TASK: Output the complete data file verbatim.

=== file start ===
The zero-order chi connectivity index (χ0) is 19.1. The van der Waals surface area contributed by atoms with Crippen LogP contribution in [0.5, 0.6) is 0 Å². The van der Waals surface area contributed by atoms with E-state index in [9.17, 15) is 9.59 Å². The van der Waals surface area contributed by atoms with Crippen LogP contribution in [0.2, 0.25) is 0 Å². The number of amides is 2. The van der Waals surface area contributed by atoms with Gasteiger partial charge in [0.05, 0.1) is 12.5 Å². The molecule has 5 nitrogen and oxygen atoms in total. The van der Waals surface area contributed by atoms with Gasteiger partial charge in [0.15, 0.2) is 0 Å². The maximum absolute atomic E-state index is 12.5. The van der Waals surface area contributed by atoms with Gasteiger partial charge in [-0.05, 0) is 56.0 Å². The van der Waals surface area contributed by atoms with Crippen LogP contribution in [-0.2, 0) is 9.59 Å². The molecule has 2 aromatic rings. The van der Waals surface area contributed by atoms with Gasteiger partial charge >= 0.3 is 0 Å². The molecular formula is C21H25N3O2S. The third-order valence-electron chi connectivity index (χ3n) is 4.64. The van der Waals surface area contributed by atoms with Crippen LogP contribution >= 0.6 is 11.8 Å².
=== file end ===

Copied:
The zero-order chi connectivity index (χ0) is 19.1. The van der Waals surface area contributed by atoms with Crippen LogP contribution in [0.5, 0.6) is 0 Å². The van der Waals surface area contributed by atoms with E-state index in [9.17, 15) is 9.59 Å². The van der Waals surface area contributed by atoms with Crippen LogP contribution in [0.2, 0.25) is 0 Å². The number of amides is 2. The van der Waals surface area contributed by atoms with Gasteiger partial charge in [0.05, 0.1) is 12.5 Å². The molecule has 5 nitrogen and oxygen atoms in total. The van der Waals surface area contributed by atoms with Gasteiger partial charge in [0.15, 0.2) is 0 Å². The maximum absolute atomic E-state index is 12.5. The van der Waals surface area contributed by atoms with Gasteiger partial charge in [-0.05, 0) is 56.0 Å². The van der Waals surface area contributed by atoms with Crippen LogP contribution in [-0.2, 0) is 9.59 Å². The molecule has 2 aromatic rings. The van der Waals surface area contributed by atoms with Gasteiger partial charge >= 0.3 is 0 Å². The molecular formula is C21H25N3O2S. The third-order valence-electron chi connectivity index (χ3n) is 4.64. The van der Waals surface area contributed by atoms with Crippen LogP contribution >= 0.6 is 11.8 Å².